Served: Street Food, Chocolate Cake, and Home

I blog by day and wait tables in a New York City restaurant by night. I'm excited to bring you Served, dispatches from the front of the house. Enjoy!

20080616-servedbug.jpgMy friend U. and I were drinking sangria on a midtown rooftop, standing under an umbrella too small to shield the two of us from the rain.

Dinner had been midnight street cart fare: 53rd Street and 6th Avenue, Halal Chicken and Rice. Or at least, that’s what we had intended. Halfway through our chicken and lamb with white sauce, we got nervous.

“This isn’t like last time,” U. said, “It’s not as spicy and the meat is in such huge chunks. And where’s the line?

“Wait,” I craned my neck to read the street sign. We had folded up newspapers and were sitting on a fountain, our forks playing footsie in a shrinking pile of rice. “51st Street. Is that right?”

“I think that’s right,” U. said, “but we’ll know when we walk north to the club.” We were headed there for its crazy midtown view, and U. promised it was cool.

We walked north, and there was the tell-tale line, on 53rd Street. “Damnit,” we rubbed our bellies, full of the wrong chicken and rice, “at least next time we’ll know.”

After dancing, avoiding creepy men, drinking, and dancing some more our conversation turned to the next stop of our night. “Should we go back to the 53rd Street cart?” U. asked. We had danced off dinner. Maybe this time, we could do it right.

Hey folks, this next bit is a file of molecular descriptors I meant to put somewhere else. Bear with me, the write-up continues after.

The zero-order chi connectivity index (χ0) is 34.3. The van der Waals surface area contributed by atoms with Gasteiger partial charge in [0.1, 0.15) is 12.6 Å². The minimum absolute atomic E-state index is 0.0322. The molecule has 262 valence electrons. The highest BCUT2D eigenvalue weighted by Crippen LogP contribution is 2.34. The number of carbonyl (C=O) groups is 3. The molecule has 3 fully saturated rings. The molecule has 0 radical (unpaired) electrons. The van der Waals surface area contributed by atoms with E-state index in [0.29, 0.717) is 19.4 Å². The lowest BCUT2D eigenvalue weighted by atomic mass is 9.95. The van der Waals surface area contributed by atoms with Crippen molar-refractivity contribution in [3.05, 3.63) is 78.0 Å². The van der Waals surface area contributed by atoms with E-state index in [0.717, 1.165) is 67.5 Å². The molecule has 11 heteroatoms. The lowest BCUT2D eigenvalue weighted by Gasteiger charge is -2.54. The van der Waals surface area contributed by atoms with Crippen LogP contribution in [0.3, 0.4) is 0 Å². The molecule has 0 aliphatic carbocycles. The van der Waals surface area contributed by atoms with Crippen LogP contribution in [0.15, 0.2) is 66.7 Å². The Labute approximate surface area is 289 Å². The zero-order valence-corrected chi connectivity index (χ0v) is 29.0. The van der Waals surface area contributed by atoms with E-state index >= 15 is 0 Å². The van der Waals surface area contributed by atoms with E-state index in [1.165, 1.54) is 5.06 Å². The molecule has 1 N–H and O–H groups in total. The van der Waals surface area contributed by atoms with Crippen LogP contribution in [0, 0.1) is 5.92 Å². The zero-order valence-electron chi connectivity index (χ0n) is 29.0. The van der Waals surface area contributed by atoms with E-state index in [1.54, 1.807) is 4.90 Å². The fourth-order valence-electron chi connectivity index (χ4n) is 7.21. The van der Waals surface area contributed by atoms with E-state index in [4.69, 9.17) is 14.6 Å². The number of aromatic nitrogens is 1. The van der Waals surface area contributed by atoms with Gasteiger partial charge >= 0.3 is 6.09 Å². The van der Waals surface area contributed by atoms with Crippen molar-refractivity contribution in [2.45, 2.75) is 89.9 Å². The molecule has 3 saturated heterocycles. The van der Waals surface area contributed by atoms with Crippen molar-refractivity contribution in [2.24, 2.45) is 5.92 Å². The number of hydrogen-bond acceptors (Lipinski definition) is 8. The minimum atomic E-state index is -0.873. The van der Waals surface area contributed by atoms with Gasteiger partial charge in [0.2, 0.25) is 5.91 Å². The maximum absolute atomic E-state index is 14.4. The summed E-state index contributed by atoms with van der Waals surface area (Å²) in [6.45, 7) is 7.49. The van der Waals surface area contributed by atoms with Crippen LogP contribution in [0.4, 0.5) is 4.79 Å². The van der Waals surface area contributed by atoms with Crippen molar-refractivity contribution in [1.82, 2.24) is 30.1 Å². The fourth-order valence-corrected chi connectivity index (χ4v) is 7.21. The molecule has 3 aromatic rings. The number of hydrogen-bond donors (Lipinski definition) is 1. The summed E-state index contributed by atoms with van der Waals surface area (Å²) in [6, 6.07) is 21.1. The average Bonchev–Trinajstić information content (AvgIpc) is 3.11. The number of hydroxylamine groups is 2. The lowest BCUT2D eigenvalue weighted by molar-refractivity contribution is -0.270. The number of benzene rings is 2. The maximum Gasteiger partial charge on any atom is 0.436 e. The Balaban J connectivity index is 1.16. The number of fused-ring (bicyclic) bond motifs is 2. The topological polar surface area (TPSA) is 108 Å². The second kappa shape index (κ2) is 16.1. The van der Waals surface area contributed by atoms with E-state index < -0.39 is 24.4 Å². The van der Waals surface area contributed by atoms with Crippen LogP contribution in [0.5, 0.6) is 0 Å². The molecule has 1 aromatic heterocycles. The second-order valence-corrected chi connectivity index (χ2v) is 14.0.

“Hmm,” I thought, considering our possibilities. “Or do you want bubbly and chocolate cake at my place?” We jumped in a cab and headed to my restaurant.

86 Parsnip Cake

There wasn’t space for us to sit, so we patiently waited at the door. When two guys left the bar, and we eagerly scooped up their seats.

“We have to get the parsnip cookies!” I insisted. “They’re ridiculous. They’re like little carrot cake sandwiches with goat cheese and honey inside, and cinnamon milk for dipping.”

“I’m sold,” U. was an easy sell. We’ve traveled, dined, cooked, and shopped together many times. I know her palate really well, and vice versa. We both have big sweet tooths. Carrot cake is a favorite as evidenced by the big, dense cream cheese frosted muffin ones they sold at the bakery by her apartment. They made frequent appearances in our lives around finals time.

“We’ll have the parsnip cookies,” we told S., after hugs.

“Sorry! Those are the last ones.” We watched R., the cook, plate the end of the parsnip cookies and P. bring them to a happy couple at the other end of the bar.

No Place Like Home

We had the chocolate cake, which makes every other chocolate in the world feel bad about itself, and the new strawberry sundae with strawberry sorbet and goat’s milk dulce de leche. It was hardly a tragic way to end the night. And, of course, we drank plenty of prosecco.

S. and U. lived near each other in London, and they reminisced about thrift stores and pubs. We gossiped with the regular who was sitting next to us, and even B., my sometimes grumpy boss came over to chat.

I’ve been working at my restaurant for more than two years. I’ll always love rainy rooftops and great greasy street food, but my place is different. I am grateful for so many nights serving, and a few wonderful nights being served. My place is home.

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